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Our daily roundup of San Diego’s most important stories (Monday-Friday)
Behind the city’s Climate Action Plan, the business that left but returned, SD student takes stand for carrying a gun, minimum wage hike leaves some workers out, and a debunkable city ranking.
The City Council is making a push this week to get some action from Mayor Kevin Faulconer on the Climate Action Plan.
One of the biggest parts of that plan is also the most confusing. It’s called Community Choice Aggregation, and advocates of the plan think it’s crucial.
The gist, Andy Keatts explains: Residents band together and use their collective buying power to get good deals on energy, including energy from renewable sources.
• Rest easy, voters: You won’t have to decide this fall whether to boost taxes on hotel guests to pay for an expansion of the Convention Center, the U-T reports.
As we continue our quest to understand the reality of how San Diego treats its businesses, we look at a company that left town but is now returning. It’s Kashi, which makes natural foods like breakfast cereals.
A Kellogg’s spokesperson suggested Kashi is coming back to take advantage of a more innovative atmosphere. Lisa Halverstadt reports: “Kellogg’s CEO John Bryant said last year that the company wasn’t ‘happy with the performance of our Kashi business’ and planned to work to ‘get it back in the right direction.’”
In some parts of the city, they’re everywhere: Small apartment buildings, some of them Melrose Place-style, with unattractive parking spots out front.
Many are leftovers from the 1960s and 1970s. The smaller ones are called “Huffman six-packs,” and they’re all over urban-core neighborhoods like City Heights. Now, CityBeat reports, there’s a move afoot to rehab these apartment buildings, improving their “footprint” and “street appeal.” (Not so improved: Addiction to jargon.)
• CityBeat has not one but two stories about star city planning chief Bill Fulton, who’s getting the heck out of Dodge. The city says he found a higher-paying job, and Fulton isn’t blaming anyone for his departure. But critics hint that the city’s dysfunction and antagonism sent him running.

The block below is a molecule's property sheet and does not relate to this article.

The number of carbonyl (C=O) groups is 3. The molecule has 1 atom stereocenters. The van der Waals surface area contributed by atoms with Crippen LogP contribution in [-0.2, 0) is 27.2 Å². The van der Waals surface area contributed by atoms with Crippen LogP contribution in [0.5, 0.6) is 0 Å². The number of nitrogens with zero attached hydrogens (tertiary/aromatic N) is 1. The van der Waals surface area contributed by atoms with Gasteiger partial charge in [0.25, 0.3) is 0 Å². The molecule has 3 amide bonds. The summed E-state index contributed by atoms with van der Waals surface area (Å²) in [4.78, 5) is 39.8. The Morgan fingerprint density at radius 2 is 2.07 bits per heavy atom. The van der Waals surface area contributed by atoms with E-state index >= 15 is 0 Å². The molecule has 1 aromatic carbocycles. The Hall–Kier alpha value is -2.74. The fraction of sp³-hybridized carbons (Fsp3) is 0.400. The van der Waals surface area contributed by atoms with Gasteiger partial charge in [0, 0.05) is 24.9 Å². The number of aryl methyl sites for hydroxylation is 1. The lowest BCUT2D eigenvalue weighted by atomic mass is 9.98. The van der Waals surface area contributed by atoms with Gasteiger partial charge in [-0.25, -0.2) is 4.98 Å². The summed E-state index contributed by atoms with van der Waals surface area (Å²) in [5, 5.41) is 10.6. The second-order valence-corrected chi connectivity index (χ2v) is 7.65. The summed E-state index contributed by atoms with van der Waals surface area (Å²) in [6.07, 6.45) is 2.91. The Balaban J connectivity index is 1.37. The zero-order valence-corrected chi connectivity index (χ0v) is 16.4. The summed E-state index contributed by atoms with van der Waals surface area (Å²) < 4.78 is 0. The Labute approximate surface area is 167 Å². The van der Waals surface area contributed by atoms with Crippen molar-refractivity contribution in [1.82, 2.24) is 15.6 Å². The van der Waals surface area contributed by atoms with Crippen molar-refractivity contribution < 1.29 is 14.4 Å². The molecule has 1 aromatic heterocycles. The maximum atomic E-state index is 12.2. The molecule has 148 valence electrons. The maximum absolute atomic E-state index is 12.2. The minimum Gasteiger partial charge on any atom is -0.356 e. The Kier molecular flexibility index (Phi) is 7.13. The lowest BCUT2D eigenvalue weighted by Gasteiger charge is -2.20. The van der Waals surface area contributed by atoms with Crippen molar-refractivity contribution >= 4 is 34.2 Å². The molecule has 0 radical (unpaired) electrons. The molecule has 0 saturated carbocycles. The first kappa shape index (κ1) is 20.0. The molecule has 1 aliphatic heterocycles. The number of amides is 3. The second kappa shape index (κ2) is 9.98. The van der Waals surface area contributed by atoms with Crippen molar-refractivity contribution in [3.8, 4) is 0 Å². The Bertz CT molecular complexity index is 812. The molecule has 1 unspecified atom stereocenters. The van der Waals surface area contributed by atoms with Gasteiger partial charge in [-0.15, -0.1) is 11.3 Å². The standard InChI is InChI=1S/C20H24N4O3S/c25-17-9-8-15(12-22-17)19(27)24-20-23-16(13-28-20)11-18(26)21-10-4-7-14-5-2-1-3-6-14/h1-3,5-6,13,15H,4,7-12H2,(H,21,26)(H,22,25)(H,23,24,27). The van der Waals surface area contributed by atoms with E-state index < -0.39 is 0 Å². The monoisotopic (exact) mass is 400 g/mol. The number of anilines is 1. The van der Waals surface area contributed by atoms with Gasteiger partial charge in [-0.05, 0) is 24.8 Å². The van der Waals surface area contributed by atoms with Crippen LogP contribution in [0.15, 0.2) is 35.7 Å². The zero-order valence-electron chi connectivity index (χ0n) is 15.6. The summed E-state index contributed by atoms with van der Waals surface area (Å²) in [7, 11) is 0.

“We suspect that it was a little from Column A and a little from Column B: a great opportunity to helm a prestigious think tank and a somewhat diminished leadership role in San Diego,” CityBeat says in an editorial.
In a commentary for the Fox News website, San Diego-area student Taylor Woolrich calls for Dartmouth College to allow her to carry a permitted gun in order to protect herself against a man who allegedly began stalking her here.
“I feel that I have no control over my life,” she writes. “My family was forced to move. I have had stay indoors, keep drapes closed, avoid posting on social media sites, and even change my car. It’s almost like being held hostage.”
The alleged stalker is in San Diego jail, facing several charges, including a major one regarding stalking and a restraining order, according to the sheriff’s Who’s in Jail website. “A restraining order didn’t stop him from approaching me countless times in the three years since it was issued,” Woolrich writes.
• The Padres have a new general manager. He’s A.J. Preller, an executive from the Texas Rangers. (U-T)
• A Chula Vista man “has spent more than 26 years lobbying government officials, drafting plans, and negotiating with landowners to link” the cities of San Diego and Tijuana, the Reader reports.
Now, a cross-border airport terminal is nearly reality. “Without Ralph Nieders there most likely would never be such a groundbreaking event, or a cross-border terminal, for that matter.” So why’s he being frozen out? The Reader explains.
• Wouldn’t it be nice if there was a quick and easy way to get to L.A. instead of the current options of car (two hours or half a day depending on soul-sucking OC traffic), train (three hours, or more if there’s a hold-up and not too cheap), or airplane (quick but ultra-expensive)?
A high-speed train might do the trick, at least when it comes to speed. “Within 25 years, our goal is to give 80 percent of Americans access to high-speed rail,” President Obama declared more than three years ago. How’s that going? Not well, the New York Times reports.
• Outrage! The highest-rated American zoo on TripAdvisor isn’t our own (it’s only No. 2). Instead, a zoo in Omaha is at the top.
• Speaking of rankings, we’re at No. 6 on a new Forbes list of America’s Coolest Cities. Excellent! But the boiling-hot and ever-congested city of Riverside places eighth. Bogus!
Uh-oh. Santa Ana is on here too, at No. 20. Santa Ana? These folks must have stopped in Anaheim and never left Fantasyland.
Randy Dotinga is a freelance contributor to Voice of San Diego and president of the American Society of Journalists & Authors. Please contact him directly at email@example.com and follow him on Twitter: twitter.com/rdotinga.